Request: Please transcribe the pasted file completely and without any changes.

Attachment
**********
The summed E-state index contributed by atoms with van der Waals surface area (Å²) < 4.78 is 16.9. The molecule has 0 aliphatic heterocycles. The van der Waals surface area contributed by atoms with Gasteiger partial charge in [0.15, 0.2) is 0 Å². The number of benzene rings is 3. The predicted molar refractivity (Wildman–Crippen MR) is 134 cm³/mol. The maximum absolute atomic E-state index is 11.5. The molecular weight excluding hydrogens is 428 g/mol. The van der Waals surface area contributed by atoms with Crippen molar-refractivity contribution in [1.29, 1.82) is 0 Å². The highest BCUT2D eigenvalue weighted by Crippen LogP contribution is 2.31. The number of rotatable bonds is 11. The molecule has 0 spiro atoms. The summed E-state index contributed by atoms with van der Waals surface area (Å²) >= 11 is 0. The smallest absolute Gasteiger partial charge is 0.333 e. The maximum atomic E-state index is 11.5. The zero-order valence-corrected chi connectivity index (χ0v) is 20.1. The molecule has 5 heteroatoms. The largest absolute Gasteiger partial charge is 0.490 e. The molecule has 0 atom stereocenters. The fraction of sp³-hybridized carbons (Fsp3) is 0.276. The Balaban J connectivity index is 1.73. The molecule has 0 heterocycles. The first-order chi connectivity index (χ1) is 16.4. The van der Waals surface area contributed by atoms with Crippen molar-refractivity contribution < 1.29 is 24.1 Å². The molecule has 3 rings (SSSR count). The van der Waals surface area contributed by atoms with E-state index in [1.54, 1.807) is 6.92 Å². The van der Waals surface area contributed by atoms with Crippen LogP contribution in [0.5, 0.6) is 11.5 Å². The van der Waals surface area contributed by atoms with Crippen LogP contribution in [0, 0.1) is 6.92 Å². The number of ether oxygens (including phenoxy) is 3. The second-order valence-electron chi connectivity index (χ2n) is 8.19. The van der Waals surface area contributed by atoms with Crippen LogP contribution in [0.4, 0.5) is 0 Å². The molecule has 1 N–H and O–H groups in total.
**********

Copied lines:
The summed E-state index contributed by atoms with van der Waals surface area (Å²) < 4.78 is 16.9. The molecule has 0 aliphatic heterocycles. The van der Waals surface area contributed by atoms with Gasteiger partial charge in [0.15, 0.2) is 0 Å². The number of benzene rings is 3. The predicted molar refractivity (Wildman–Crippen MR) is 134 cm³/mol. The maximum absolute atomic E-state index is 11.5. The molecular weight excluding hydrogens is 428 g/mol. The van der Waals surface area contributed by atoms with Crippen molar-refractivity contribution in [1.29, 1.82) is 0 Å². The highest BCUT2D eigenvalue weighted by Crippen LogP contribution is 2.31. The number of rotatable bonds is 11. The molecule has 0 spiro atoms. The summed E-state index contributed by atoms with van der Waals surface area (Å²) >= 11 is 0. The smallest absolute Gasteiger partial charge is 0.333 e. The maximum atomic E-state index is 11.5. The zero-order valence-corrected chi connectivity index (χ0v) is 20.1. The molecule has 5 heteroatoms. The largest absolute Gasteiger partial charge is 0.490 e. The molecule has 0 atom stereocenters. The fraction of sp³-hybridized carbons (Fsp3) is 0.276. The Balaban J connectivity index is 1.73. The molecule has 0 heterocycles. The first-order chi connectivity index (χ1) is 16.4. The van der Waals surface area contributed by atoms with Crippen molar-refractivity contribution < 1.29 is 24.1 Å². The molecule has 3 rings (SSSR count). The van der Waals surface area contributed by atoms with E-state index in [1.54, 1.807) is 6.92 Å². The van der Waals surface area contributed by atoms with Crippen LogP contribution in [0.5, 0.6) is 11.5 Å². The van der Waals surface area contributed by atoms with Crippen LogP contribution in [0, 0.1) is 6.92 Å². The number of ether oxygens (including phenoxy) is 3. The second-order valence-electron chi connectivity index (χ2n) is 8.19. The van der Waals surface area contributed by atoms with Crippen LogP contribution in [0.4, 0.5) is 0 Å². The molecule has 1 N–H and O–H groups in total.